The current online version of that IT archive, set out following the methodological criteria adopted by its deviser to achieve his ambitious goals (Bernardini 1995, I-XXXIII; Bernardini 2001, 258–61), is just one part of a vaster set of sub-archives, fields, and relations. Therefore, we wanted to reactivate a somehow silent research infrastructure and draw out its worth through specific queries and visualizations and analyzing otherwise lost data. The first quantitative and historical-analytical questions about aspects such as below-the-line production roles and figures, transnational filming locations, and technical industries are still being investigated, and are coming up with some very interesting results for the field of production studies. By reloading the hidden archive, we have partially fulfilled what has always been the goal at the heart of the project, that is, to one day expand the data system created by the encounter between filmography and IT to make it a “global archive” of Italian film history (Bernardini 2001, 260–61).


Ultimately, the accidental archivism triggered by the archival accidents in the three case studies and the role of accidental archivist assumed by scholars has had several positive effects on research. First of all, they have made it clear to the academic community how and how far research infrastructures can mold and fashion the research itself in terms of an epistemic ally and heuristic vehicle and not an ancillary tool. Second, they have caused historians to adopt a stance in the public interest, pushing them to act for the preservation and long-term sustainability of the heritage and the knowledge produced. Third, the renewed attention towards these archival fonds has not only aided their protection and accessibility, cross-connections, and new ways of engagement, but it has also enabled film production cultures, modes, and memories that had been pushed to one side, hidden, unresearched, to re-emerge and be shared.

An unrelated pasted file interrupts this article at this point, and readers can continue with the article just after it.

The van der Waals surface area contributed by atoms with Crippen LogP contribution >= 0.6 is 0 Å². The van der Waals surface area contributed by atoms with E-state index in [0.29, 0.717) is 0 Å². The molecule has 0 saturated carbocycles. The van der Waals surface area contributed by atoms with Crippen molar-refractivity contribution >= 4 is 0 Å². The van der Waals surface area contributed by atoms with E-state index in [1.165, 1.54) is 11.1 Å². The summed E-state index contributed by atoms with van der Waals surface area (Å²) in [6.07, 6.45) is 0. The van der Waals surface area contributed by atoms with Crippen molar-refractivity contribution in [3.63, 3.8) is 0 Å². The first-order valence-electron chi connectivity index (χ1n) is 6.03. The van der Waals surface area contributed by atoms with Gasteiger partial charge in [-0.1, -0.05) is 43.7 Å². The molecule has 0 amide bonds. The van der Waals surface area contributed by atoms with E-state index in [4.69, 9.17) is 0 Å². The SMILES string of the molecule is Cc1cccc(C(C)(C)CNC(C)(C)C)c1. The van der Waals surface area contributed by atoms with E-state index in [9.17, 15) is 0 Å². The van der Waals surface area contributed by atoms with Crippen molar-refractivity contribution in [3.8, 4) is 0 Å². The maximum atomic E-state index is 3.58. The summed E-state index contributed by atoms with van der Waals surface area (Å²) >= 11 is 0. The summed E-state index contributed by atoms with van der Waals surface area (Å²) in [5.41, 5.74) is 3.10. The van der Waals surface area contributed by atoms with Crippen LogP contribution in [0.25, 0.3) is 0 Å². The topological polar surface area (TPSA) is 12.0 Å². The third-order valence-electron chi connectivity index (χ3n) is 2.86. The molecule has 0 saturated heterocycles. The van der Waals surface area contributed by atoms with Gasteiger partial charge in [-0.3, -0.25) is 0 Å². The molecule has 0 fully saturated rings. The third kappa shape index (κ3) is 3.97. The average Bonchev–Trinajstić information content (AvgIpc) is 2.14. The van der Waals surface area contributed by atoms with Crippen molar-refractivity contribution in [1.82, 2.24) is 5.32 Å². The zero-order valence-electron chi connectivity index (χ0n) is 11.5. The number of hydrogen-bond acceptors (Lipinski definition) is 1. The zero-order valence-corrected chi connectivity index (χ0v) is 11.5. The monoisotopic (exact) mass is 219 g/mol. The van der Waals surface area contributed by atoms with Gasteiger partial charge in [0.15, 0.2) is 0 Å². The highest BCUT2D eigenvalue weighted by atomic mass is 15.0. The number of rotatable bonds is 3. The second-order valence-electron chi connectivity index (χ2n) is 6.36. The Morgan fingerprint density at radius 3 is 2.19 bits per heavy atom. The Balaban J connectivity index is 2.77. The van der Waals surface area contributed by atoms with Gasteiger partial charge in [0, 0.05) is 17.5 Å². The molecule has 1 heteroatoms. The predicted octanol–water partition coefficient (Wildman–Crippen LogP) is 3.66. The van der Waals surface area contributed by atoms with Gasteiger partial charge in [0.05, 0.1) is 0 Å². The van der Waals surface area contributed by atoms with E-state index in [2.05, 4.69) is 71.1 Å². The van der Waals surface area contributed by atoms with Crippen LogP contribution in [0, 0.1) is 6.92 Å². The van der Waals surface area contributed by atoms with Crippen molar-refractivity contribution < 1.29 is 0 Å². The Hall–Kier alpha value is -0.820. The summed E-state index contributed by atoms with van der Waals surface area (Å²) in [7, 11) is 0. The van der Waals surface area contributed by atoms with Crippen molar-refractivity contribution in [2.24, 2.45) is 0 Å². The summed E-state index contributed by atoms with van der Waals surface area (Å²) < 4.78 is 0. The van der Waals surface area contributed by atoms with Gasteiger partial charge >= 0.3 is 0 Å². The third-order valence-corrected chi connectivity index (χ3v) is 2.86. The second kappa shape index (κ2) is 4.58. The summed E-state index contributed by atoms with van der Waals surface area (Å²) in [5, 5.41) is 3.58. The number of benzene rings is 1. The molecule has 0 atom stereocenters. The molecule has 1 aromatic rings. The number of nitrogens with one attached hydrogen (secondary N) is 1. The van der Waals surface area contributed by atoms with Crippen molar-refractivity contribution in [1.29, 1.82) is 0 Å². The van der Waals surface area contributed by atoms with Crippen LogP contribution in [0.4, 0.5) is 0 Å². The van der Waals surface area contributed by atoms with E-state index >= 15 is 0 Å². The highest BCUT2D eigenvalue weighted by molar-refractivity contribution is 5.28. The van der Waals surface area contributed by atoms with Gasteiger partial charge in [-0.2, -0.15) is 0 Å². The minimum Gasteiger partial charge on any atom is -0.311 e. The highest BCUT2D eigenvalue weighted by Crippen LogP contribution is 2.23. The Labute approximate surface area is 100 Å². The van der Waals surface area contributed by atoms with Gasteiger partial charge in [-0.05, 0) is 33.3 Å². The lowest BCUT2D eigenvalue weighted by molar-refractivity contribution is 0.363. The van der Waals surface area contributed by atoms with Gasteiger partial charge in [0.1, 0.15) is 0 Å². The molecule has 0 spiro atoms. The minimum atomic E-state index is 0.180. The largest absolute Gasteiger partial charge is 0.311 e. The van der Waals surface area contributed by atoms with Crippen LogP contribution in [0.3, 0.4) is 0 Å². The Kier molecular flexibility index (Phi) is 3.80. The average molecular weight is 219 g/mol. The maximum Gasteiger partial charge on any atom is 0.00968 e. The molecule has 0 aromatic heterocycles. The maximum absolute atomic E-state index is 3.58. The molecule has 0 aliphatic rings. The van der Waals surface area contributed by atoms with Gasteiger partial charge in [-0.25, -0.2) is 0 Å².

In conclusion, through these archival accidents, the fonds were activated in different ways: in the first case, communities and stakeholders benefitted from the cataloguing, quantitative data analysis, and sharing through digital humanities tools and environments of the newly rediscovered archival series; in the second case, heritage of fundamental importance for Italian production studies was ordered, safeguarded, and put back together, paving the way to new paths of research and storytelling on the film industry, which forms an important part of the so-called Made in Italy label; lastly, in the third case, a pioneering database, a digital infrastructure of the historiography of Italian cinema whose roots go back to the 1980s, was reframed and brought back to its initial scholarly aims, mainly through queries and visualizing the archived data, highlighting the need for a mature field of digital film studies in the Italian context.